Vulgar catcalls, gang rape plots, breast groping, and men standing inches away fondling their exposed genitals. Until recently, that was all in a day’s work for the female employees at Florida’s Coleman prison.
“The inmates would grab themselves and make [obscene] gestures as I walked down the compound,” Taronica White, who began working as a senior correctional officer specialist at the prison in 2005, tells PEOPLE in this week’s issue. “They made sexual comments and sexual threats.”
Tammy Padgett worked her way up from correctional officer to unit manager after she arrived at the prison in 2002, even though the constant harassment over the years left her “always angry and exhausted.”
The harassment and threats had been going on for decades at Coleman — the country’s largest federal correctional complex for men — and endured by hundreds of female guards, nurses, and office workers.
Like many before them, Padgett and White regularly complained to superiors and filed incident reports, but rarely saw proper action taken.
“Some of those reports got shredded,” says White, “and some got lost.”
“The expectation,” says Padgett, “was that as a female, if I worked in a prison I was going to be subjected to that. I had to either suck it up and deal with it, or find a new job.”
For more on Padgett and White’s inspiring story, pick up the newest issue of PEOPLE, on newsstands Friday.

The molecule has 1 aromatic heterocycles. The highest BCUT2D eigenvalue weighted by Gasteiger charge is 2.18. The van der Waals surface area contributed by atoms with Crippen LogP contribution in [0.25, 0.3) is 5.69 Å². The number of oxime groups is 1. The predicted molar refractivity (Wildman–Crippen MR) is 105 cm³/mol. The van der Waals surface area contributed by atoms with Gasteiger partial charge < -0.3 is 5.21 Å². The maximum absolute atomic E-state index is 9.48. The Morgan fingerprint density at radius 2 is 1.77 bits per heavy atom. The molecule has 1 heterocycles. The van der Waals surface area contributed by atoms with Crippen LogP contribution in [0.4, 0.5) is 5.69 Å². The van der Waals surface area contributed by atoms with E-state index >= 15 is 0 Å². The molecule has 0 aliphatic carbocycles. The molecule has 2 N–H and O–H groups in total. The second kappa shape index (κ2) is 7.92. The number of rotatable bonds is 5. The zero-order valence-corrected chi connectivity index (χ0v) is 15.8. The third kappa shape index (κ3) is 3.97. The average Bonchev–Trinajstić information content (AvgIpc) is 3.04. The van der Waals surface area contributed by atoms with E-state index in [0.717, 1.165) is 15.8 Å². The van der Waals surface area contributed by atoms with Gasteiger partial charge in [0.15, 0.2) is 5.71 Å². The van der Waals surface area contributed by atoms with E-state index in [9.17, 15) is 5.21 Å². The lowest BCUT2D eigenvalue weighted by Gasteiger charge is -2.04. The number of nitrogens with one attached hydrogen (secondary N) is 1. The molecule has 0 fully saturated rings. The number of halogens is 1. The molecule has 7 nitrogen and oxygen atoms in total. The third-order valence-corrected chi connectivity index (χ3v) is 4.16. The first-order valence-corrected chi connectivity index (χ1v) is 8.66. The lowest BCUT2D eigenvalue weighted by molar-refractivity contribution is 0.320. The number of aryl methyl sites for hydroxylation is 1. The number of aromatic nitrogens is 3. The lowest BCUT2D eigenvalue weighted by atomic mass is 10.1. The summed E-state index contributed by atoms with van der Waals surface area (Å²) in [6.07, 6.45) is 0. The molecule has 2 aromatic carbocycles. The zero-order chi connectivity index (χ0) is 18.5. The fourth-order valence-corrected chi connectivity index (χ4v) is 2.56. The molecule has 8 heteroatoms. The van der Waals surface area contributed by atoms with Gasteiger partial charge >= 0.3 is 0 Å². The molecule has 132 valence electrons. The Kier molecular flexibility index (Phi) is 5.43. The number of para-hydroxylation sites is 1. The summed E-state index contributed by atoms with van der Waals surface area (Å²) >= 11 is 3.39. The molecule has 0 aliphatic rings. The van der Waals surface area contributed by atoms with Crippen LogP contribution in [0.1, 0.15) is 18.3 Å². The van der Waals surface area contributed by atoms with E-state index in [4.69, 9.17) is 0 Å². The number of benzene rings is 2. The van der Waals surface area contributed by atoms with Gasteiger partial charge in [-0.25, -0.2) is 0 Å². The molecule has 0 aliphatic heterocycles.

By 2011, White and Padgett were sick of sucking it up.
They filed a class-action sexual harassment lawsuit against the U.S. government’s prison agency and the Department of Justice on behalf of 524 past and present female employees at Coleman, alleging that prison managers repeatedly failed to protect them from sexual harassment and threats from inmates.
This past February, after an arduous six-year battle, the women won a $20 million settlement, one of the largest payouts in a class-action sexual harassment case in U.S. history.
“This victory should send the message that sexual harassment is never acceptable,” says the women’s D.C. attorney, Heidi Burakiewicz. “Not in any workplace, not by any person, not even when the federal government is involved. No employer or person is too big or powerful to get away with sexual harassment.”
Most important to Padgett and White were the new policies put in place at the prison as part of the settlement — additional training for staff and more efficient methods to report harassment, for example.
“The improvements are slow-rolling,” says Padgett, “but we’re going to maintain our fight to see an end to sexual harassment. As women, all we have is our voice and we have to speak out. If we don’t, it’s never going to change.”
Their fight, says White, “was not just for us, but for all the women who come after us.”